At many points, I was bored. I kept wanting to surf the Internet, check my email, and read books to fill the void. And yes, I did give in a couple of times. But what happened during the evening after an almost-full day of this nothingness was incredible. As if a stop-plug had been removed, a gush of writing topics sprung forth into my consciousness. It was like my mind was consumed in a creative fire that ultimately led to the creation of this very blog. Instead of going to sleep that night, I stayed up until the wee hours writing reflective essay after essay after essay. It felt so. Dang. Good.
Yes, I ended up being incredibly productive at the literal and figurative end of the day. But that was only possible thanks to the intentional pausing — the intentional boredom — that I let myself sit in prior to that. If this can happen after a mere day of (arguably boring) stillness, imagine what multiple days, weeks, or months of it could yield from a creative/spiritual/introspective standpoint. No wonder it’s the monastics of various spiritual traditions who repeatedly gleam the deepest, longest-lasting, and most unshakeable truths of our nature.
(I’m catching my words veering ever so slightly into the “productive mindset” here, which is ironic, so I’ll clarify that I don’t believe it’s helpful to use boredom and stillness for the purposes of achieving an end product. It’s entirely about the journey. By the same token, something tangible to show for your adventures into the abyss of boredom is a potential — though not guaranteed — by-product of one’s engagement with nothingness. This is why so many artists take time away to simply “be”. As Julia Cameron, author of The Artist’s Way, argues, you have to “fill [your creative] well” by regularly distancing yourself from your usual happenings/doings to let your muses speak to you. That said, it’s obvious that not every episode of boredom yields intense creativity; many disengaged high school students can attest to this.)
When pulpy orange juice is left untouched for a period of time, the clear liquid rises to the top and the chunky pieces float to the bottom, allowing us the see the true nature of the beverage more clearly. Our beings and minds work the same way. When left to sit in stillness, which can include letting ourselves feel bored, our mind is able to separate its various thought patterns from one another. As a result, we can act on our own impulses and thoughts more clearly.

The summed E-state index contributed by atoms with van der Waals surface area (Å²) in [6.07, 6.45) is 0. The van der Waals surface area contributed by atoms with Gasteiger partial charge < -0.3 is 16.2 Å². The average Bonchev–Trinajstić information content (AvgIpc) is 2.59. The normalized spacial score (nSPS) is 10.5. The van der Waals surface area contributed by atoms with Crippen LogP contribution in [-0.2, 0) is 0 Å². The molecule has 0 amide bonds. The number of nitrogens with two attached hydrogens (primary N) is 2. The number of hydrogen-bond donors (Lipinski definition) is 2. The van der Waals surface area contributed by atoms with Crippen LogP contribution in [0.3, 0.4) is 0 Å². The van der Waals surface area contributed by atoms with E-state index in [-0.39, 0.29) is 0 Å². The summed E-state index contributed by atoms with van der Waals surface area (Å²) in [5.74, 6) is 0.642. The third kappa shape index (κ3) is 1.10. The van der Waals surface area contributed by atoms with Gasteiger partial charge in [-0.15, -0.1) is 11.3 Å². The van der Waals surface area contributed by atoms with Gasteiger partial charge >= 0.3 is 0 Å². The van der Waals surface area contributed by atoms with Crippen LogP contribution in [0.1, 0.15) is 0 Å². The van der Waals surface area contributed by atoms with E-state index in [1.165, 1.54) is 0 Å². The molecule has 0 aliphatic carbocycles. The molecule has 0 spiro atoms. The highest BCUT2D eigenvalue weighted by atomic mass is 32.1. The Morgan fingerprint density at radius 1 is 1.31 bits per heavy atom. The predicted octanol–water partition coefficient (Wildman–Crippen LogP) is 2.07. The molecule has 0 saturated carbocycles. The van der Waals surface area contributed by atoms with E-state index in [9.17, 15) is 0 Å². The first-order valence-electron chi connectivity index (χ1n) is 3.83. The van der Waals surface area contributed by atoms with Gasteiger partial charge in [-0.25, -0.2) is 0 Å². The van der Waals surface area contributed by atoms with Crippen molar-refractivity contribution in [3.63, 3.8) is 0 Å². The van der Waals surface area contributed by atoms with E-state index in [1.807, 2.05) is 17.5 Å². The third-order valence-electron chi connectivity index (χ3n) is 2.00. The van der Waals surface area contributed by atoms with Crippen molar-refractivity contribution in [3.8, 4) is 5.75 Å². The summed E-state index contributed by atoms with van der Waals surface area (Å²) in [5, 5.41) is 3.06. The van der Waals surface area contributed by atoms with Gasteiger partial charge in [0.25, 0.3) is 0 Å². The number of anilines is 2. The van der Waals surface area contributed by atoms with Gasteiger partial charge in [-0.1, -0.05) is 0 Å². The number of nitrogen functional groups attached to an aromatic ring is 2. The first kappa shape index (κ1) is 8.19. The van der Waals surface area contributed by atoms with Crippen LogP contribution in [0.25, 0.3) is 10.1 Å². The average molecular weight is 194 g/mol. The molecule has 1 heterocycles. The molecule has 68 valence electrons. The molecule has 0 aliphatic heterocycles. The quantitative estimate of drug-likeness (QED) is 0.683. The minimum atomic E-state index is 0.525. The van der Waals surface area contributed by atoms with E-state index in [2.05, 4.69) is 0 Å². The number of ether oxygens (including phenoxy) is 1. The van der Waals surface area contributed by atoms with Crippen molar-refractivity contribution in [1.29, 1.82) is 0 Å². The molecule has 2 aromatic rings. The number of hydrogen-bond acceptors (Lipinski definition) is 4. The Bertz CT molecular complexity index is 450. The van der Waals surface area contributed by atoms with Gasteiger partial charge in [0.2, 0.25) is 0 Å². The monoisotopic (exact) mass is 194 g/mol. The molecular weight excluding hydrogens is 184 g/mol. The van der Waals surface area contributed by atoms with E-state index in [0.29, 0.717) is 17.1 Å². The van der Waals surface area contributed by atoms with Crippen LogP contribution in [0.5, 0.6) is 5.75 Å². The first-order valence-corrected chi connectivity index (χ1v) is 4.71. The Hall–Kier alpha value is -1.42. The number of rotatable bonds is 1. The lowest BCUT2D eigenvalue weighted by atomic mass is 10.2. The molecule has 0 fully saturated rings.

For me, a day of stillness (which included a very healthy dose of boredom) allowed me to clearly see that my being wanted to create something. In my experience, though, when I don’t let myself sit in stillness long enough, this creative energy regularly gets confused with its complimentary cousin, consuming energy. More often than not, boredom is my being’s way of stating that it wants to create something and that something is simply struggling to be brought forth. Unfortunately, because I don’t often give myself the time to visualize what is being called forth, I simply consume something to quell the weird feeling I’m experiencing through the high of acquiring something new. While consuming is a great relief in the short term, it’s not very gratifying in the long term.
Letting oneself rest in the discomfort of boredom actually helps us determine what’s seeking to become manifest in our lives. It lets the gunk get separated from the clear waters of our beings so we can see a path forward. While remaining still in this way may result in some kind of “end product”, boredom’s ultimate goal is not to accomplish that thing; you can’t skip over boredom to get to a potential end product, so the journey through it definitely has a purpose. As my friend Sandra likes to say, “the only way out is through.” To experience the fruits of boredom, you must feel it fully; only once you’ve let it slowly show you what you’re meant to create will it release you into forward motion.
Boredom is thus similar to gestation, to pregnancy: if you try to birth a child too soon, you hurt it and potentially ruin all hope of it manifesting in the world. We must let the parts of ourselves that require longer gestation periods to take the time they need in order to fully grow. To do that, we must rest in boredom every so often. I think we could all benefit from letting ourselves explore what boredom feels like in our physical and emotional bodies when it hits instead of trying to “do/consume something” to make it go away.
If we let ourselves feel the initial, figurative birth pains surrounding our lack of “doing”, we’re more likely to encounter a whole new experience that’s been waiting patiently for us.
For further reading on a related topic, see my post On rest.